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'Yellow bone' craze hits SA men, according to new study

15 August 2021 - 00:00 By sipokazi fokazi
Around one in eight of 400 black, Indian and coloured students at the University of the Western Cape said they used skin lighteners. Stock image.
Around one in eight of 400 black, Indian and coloured students at the University of the Western Cape said they used skin lighteners. Stock image.
Image: 123RF/serezniy

Bleaching, whitening or lightening. Whatever you call it, making your complexion paler remains popular despite its associated health risks. And according to a new local study, men are just as likely as women to use creams, pills, intravenous treatments or injectables in the quest for a lighter skin tone.

About one in eight of 400 black, Indian and coloured students at the University of the Western Cape, where the study was conducted, said they used skin lighteners despite being aware of the dangers of some of the products.

Lead researcher Dr Farzana Rahiman, from the medical bioscience department, said the products were used by 10% of men and 12% of women in the study, published in the International Journal of Women's Dermatology.

“To my knowledge, this result [about men's use] is one of the first to be reported in SA,” Rahiman said.

The prevalence of Indian women using skin lighteners was 15%, followed by black Africans at 13% and coloured women at 12%.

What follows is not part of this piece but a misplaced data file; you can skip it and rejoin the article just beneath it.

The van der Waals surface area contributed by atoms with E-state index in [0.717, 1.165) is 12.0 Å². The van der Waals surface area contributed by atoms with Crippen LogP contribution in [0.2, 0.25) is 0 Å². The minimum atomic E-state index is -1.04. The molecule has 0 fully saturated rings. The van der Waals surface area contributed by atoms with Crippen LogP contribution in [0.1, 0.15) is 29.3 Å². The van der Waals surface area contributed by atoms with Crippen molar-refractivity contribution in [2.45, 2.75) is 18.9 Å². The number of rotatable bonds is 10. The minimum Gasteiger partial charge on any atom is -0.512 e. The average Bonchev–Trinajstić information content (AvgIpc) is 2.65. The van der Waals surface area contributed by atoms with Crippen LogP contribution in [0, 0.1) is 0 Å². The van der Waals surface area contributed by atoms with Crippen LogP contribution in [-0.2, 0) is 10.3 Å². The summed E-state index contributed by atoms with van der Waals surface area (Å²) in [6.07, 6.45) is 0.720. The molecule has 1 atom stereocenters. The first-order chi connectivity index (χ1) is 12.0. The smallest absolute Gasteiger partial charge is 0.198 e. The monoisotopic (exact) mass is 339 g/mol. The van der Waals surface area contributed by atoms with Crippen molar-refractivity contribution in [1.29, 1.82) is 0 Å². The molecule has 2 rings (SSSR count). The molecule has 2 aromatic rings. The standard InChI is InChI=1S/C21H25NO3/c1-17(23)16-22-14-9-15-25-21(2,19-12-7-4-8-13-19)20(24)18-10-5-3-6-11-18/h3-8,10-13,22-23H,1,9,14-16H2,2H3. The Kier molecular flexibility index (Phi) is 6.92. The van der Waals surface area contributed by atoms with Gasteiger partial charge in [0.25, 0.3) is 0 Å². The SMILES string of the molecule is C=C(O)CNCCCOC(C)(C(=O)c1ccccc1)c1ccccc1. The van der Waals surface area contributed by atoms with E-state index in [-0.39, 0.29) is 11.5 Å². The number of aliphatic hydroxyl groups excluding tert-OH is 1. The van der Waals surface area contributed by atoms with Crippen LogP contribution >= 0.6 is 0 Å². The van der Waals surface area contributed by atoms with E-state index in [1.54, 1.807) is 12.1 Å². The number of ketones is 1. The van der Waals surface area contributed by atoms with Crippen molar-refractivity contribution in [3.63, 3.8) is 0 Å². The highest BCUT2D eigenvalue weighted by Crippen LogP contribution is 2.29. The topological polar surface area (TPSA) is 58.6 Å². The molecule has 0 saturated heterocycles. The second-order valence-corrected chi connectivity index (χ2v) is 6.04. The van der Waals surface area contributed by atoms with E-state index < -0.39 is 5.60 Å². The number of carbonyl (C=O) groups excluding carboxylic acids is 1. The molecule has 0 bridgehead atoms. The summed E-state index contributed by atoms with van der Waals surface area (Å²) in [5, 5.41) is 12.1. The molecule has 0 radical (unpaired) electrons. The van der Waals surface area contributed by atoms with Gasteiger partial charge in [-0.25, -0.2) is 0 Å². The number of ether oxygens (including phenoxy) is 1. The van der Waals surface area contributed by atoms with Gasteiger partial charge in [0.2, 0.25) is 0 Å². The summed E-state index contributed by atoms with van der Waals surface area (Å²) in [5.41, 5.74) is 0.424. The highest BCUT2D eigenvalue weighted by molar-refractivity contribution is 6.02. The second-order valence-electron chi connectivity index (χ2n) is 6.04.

About three-quarters of the students said they were motivated by fashion and what they thought was appealing to the opposite sex, and almost half said they were influenced by family and friends to aim for the “yellow bone” look.

The term refers to black people who are light-skinned, particularly women.

Johannesburg aesthetic specialist Dr Anushka Reddy said that given the growing base of metrosexual males, it was no wonder men were lightening their skins.

“These are men who have an intense interest in looking good, designer clothes and creating their own brand. There is also a cultural association with fairer-looking people being more attractive and successful,” she said.

“There is a concept called visual adaptation. The more we are exposed to Photoshopped images of perfect skin and faces on Instagram, the more our brain is programmed to accept it as normal. Any deviation from this new normal makes people feel inferior and insecure ... so they resort to extreme measures like skin lightening to elevate their self-confidence.”

Cape Town dermatologist Dr Nomphelo Gantsho said skin lighteners often included harsh ingredients that could lead to systemic and pigmentation complications such as cancers, skin irritation, fungal and bacterial infections, and body odour.

Psychologist and former black consciousness activist Saths Cooper said South Africans' desire for paler skin was a hangover from the idea that whites were superior.

“When people see someone with fairer skin they tend to see that as beauty,” he said.


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